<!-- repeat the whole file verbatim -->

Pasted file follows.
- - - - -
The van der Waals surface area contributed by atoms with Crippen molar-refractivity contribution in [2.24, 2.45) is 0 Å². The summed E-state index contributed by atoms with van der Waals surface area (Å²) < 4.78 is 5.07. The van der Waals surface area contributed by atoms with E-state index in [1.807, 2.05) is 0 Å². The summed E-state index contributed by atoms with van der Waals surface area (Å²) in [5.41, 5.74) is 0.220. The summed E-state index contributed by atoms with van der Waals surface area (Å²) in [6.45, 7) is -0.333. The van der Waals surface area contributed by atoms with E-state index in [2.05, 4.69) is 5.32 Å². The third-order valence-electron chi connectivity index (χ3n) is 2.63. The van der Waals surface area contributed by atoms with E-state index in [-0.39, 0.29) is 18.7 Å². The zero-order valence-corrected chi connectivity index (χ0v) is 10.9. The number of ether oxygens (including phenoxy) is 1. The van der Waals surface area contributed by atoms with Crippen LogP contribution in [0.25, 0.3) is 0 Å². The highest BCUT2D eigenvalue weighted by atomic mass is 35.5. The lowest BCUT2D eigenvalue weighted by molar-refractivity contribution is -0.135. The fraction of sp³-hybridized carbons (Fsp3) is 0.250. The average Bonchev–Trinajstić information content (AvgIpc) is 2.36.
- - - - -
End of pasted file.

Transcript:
The van der Waals surface area contributed by atoms with Crippen molar-refractivity contribution in [2.24, 2.45) is 0 Å². The summed E-state index contributed by atoms with van der Waals surface area (Å²) < 4.78 is 5.07. The van der Waals surface area contributed by atoms with E-state index in [1.807, 2.05) is 0 Å². The summed E-state index contributed by atoms with van der Waals surface area (Å²) in [5.41, 5.74) is 0.220. The summed E-state index contributed by atoms with van der Waals surface area (Å²) in [6.45, 7) is -0.333. The van der Waals surface area contributed by atoms with E-state index in [2.05, 4.69) is 5.32 Å². The third-order valence-electron chi connectivity index (χ3n) is 2.63. The van der Waals surface area contributed by atoms with E-state index in [-0.39, 0.29) is 18.7 Å². The zero-order valence-corrected chi connectivity index (χ0v) is 10.9. The number of ether oxygens (including phenoxy) is 1. The van der Waals surface area contributed by atoms with Crippen LogP contribution in [0.25, 0.3) is 0 Å². The highest BCUT2D eigenvalue weighted by atomic mass is 35.5. The lowest BCUT2D eigenvalue weighted by molar-refractivity contribution is -0.135. The fraction of sp³-hybridized carbons (Fsp3) is 0.250. The average Bonchev–Trinajstić information content (AvgIpc) is 2.36.